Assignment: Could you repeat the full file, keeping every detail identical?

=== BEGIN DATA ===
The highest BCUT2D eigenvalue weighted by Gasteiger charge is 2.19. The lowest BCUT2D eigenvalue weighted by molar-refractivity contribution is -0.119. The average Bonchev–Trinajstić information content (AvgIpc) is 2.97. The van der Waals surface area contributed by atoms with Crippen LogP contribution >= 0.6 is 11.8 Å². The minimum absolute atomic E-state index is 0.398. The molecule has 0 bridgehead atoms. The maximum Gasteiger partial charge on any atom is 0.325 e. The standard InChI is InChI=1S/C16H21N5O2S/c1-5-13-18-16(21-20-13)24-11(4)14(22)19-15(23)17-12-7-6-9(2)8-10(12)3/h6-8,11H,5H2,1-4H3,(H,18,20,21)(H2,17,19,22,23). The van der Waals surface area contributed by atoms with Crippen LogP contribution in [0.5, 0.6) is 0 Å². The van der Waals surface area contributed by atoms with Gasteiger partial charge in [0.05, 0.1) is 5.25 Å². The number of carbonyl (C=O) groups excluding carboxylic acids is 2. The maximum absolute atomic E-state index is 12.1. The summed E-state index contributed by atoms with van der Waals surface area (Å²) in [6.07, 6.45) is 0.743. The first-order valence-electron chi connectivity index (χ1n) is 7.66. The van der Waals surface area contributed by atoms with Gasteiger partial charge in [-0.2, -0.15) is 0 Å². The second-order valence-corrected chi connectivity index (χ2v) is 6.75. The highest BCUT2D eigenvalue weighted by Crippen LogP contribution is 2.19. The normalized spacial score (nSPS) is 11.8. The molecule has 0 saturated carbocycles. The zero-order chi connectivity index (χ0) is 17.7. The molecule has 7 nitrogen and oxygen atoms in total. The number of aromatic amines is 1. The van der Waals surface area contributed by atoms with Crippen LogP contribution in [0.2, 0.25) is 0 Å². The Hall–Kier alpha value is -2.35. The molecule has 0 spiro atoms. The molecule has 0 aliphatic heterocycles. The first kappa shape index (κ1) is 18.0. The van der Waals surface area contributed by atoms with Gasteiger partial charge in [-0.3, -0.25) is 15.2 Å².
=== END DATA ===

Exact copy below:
The highest BCUT2D eigenvalue weighted by Gasteiger charge is 2.19. The lowest BCUT2D eigenvalue weighted by molar-refractivity contribution is -0.119. The average Bonchev–Trinajstić information content (AvgIpc) is 2.97. The van der Waals surface area contributed by atoms with Crippen LogP contribution >= 0.6 is 11.8 Å². The minimum absolute atomic E-state index is 0.398. The molecule has 0 bridgehead atoms. The maximum Gasteiger partial charge on any atom is 0.325 e. The standard InChI is InChI=1S/C16H21N5O2S/c1-5-13-18-16(21-20-13)24-11(4)14(22)19-15(23)17-12-7-6-9(2)8-10(12)3/h6-8,11H,5H2,1-4H3,(H,18,20,21)(H2,17,19,22,23). The van der Waals surface area contributed by atoms with Crippen LogP contribution in [0.5, 0.6) is 0 Å². The van der Waals surface area contributed by atoms with Gasteiger partial charge in [0.05, 0.1) is 5.25 Å². The number of carbonyl (C=O) groups excluding carboxylic acids is 2. The maximum absolute atomic E-state index is 12.1. The summed E-state index contributed by atoms with van der Waals surface area (Å²) in [6.07, 6.45) is 0.743. The first-order valence-electron chi connectivity index (χ1n) is 7.66. The van der Waals surface area contributed by atoms with Gasteiger partial charge in [-0.2, -0.15) is 0 Å². The second-order valence-corrected chi connectivity index (χ2v) is 6.75. The highest BCUT2D eigenvalue weighted by Crippen LogP contribution is 2.19. The normalized spacial score (nSPS) is 11.8. The molecule has 0 saturated carbocycles. The zero-order chi connectivity index (χ0) is 17.7. The molecule has 7 nitrogen and oxygen atoms in total. The number of aromatic amines is 1. The van der Waals surface area contributed by atoms with Crippen LogP contribution in [0.2, 0.25) is 0 Å². The Hall–Kier alpha value is -2.35. The molecule has 0 spiro atoms. The molecule has 0 aliphatic heterocycles. The first kappa shape index (κ1) is 18.0. The van der Waals surface area contributed by atoms with Gasteiger partial charge in [-0.3, -0.25) is 15.2 Å².